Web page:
Laws against Cyberbullying in India

Laws against Cyberbullying in India: All You Need to Know

This article on “Laws against Cyberbullying in India: All you need to know” was written by Shudhi Malhotra, an intern at Legal Upanishad.


Before we go into detail about the phenomenon and the accompanying anti-bullying regulations. It’s crucial to understand what cyberbullying is and how it occurs. To regularly harass or bully another person, one or more people or groups engage in cyberbullying. People who are bullied online frequently can’t defend themselves. This includes publishing someone’s private information or images online, sending lewd or lewd messages, stalking, hacking into someone’s account, and numerous other forms of Cyber Bullying.

Numerous platforms, such as social media (such as Instagram, Facebook, etc.), text messages, emails, and other forms of instant messaging, can be used for cyberbullying (WhatsApp, messenger, etc.). This article evaluates the legal framework regulating cyberbullying in India.

What is Cyber Bullying?

Cyberbullying is just bullying someone on social media sites like Facebook, Whatsapp, Instagram, and Twitter. However, bullying is only referred to when damaging information about a person is spread, which can seriously damage their reputation. Because it allows for the harassment of anyone in public at any time using devices, cyberbullying is extremely dangerous. Students are disproportionately the targets of this type of harassment.

The term “cyberbullying” was first used by a teacher from Canada, Bill Belsey. The primary goal of cyberbullying is to cause mental harm to a victim. Another method of cyberbullying is setting up a website and publishing horrifying images of a victim that could damage their reputation. Cyberbullying can also come from threatening someone on social media or in a gaming application.

Here are a few instances of Cyber Bullying:

  1. Harassment- Online harassment refers to transmitting offensive or disagreeable communications to a person or group, just like offline harassment. Bullies have to put up a lot of effort to harass their victims. It is also deliberate, ongoing, and repetitive. Bullying frequently has little effect on the victim. These statements have lasting adverse consequences on a victim’s self-confidence or self-esteem.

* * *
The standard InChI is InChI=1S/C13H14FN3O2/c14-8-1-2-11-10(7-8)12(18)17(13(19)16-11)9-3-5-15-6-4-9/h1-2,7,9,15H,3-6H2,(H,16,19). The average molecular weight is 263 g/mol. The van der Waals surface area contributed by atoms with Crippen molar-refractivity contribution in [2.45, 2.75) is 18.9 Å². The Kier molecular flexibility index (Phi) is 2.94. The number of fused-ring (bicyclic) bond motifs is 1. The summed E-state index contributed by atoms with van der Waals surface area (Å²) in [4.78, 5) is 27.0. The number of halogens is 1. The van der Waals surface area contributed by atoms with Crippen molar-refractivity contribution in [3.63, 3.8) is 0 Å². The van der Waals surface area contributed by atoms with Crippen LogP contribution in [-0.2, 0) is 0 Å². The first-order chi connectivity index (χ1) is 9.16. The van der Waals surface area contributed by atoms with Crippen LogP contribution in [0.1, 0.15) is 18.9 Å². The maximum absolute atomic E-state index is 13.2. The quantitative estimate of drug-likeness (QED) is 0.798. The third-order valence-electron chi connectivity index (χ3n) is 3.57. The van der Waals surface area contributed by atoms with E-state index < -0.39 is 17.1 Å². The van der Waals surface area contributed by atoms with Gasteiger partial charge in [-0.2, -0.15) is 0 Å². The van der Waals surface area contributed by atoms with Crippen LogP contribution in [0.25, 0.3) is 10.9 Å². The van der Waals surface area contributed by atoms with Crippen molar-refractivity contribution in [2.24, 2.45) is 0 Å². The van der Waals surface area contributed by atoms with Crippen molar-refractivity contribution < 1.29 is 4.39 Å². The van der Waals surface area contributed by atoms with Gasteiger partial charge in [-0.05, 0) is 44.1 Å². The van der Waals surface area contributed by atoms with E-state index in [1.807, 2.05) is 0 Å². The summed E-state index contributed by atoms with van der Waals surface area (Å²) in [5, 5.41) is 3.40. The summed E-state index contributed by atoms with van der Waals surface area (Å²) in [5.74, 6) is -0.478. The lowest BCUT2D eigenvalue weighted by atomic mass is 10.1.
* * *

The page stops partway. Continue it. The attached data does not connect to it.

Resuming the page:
2. Cyberstalking- Harassment includes cyberstalking. These statements are frequently not only nasty or disrespectful but also dangerous. The situation could get worse and put the victim’s physical safety at peril. Personal harassment or stalking can develop swiftly as a result of cyberstalking.
  3. Exclusion- It involves deliberately excluding the victim. Deliberately engaging in conversations on social media sites to which the victim is not authorized may constitute this. And inside that group, the bully slanders the victim indecently.
  4. Masquerading- Masquerading is when a bully uses a false identity to hurt the victim covertly. They may adopt a false identity, imitate someone else, use a real person’s account or phone number, or use a combination of these methods. If the bullied person has to remain anonymous, the bully usually knows the victim well. Bullying victims may be cyberstalked or made to feel inferior. Usually, people do it to entertain themselves or to hurt the victim.
Laws against Cyberbullying in India
Laws against Cyberbullying in India: All You Need to Know

Laws against Cyberbullying in India

Although legislation like Section 67 of the Information Technology Act deals with cyberbullying in a limited way, there is no special law in India that addresses the issue in full. If you publish or transmit offensive content in electronic form, you might face up to five years in prison and a 10 lakh rupee fine under Section 67 of the Act.

  • Section 507 IPC- According to the clause, if someone gets criminal intimidation by anonymous communication, the person who threatened, must be punished with either type of jail for a duration that may last up to two years. Bullying and cyberbullying are crimes. This section addresses bullying because the word anonymous is used.